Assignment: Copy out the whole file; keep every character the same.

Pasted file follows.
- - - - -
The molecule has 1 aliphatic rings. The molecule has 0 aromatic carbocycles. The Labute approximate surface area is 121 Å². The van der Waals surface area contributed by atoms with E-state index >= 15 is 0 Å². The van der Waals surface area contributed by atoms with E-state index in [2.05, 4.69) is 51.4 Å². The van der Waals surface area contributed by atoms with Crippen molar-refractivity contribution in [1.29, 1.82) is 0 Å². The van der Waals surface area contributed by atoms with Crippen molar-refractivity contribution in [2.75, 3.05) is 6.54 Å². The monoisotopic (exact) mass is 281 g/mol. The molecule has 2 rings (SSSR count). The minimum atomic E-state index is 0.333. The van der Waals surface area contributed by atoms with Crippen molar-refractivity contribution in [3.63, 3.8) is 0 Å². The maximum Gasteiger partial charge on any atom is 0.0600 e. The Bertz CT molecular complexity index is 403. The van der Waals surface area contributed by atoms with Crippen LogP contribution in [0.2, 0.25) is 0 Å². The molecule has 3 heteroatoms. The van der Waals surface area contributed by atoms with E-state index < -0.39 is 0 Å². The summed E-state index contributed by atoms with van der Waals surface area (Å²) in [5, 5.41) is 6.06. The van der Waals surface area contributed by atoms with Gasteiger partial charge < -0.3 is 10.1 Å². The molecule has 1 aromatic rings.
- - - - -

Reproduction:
The molecule has 1 aliphatic rings. The molecule has 0 aromatic carbocycles. The Labute approximate surface area is 121 Å². The van der Waals surface area contributed by atoms with E-state index >= 15 is 0 Å². The van der Waals surface area contributed by atoms with E-state index in [2.05, 4.69) is 51.4 Å². The van der Waals surface area contributed by atoms with Crippen molar-refractivity contribution in [1.29, 1.82) is 0 Å². The van der Waals surface area contributed by atoms with Crippen molar-refractivity contribution in [2.75, 3.05) is 6.54 Å². The monoisotopic (exact) mass is 281 g/mol. The molecule has 2 rings (SSSR count). The minimum atomic E-state index is 0.333. The van der Waals surface area contributed by atoms with Crippen molar-refractivity contribution in [3.63, 3.8) is 0 Å². The maximum Gasteiger partial charge on any atom is 0.0600 e. The Bertz CT molecular complexity index is 403. The van der Waals surface area contributed by atoms with Crippen LogP contribution in [0.2, 0.25) is 0 Å². The molecule has 3 heteroatoms. The van der Waals surface area contributed by atoms with E-state index < -0.39 is 0 Å². The summed E-state index contributed by atoms with van der Waals surface area (Å²) in [5, 5.41) is 6.06. The van der Waals surface area contributed by atoms with Gasteiger partial charge < -0.3 is 10.1 Å². The molecule has 1 aromatic rings.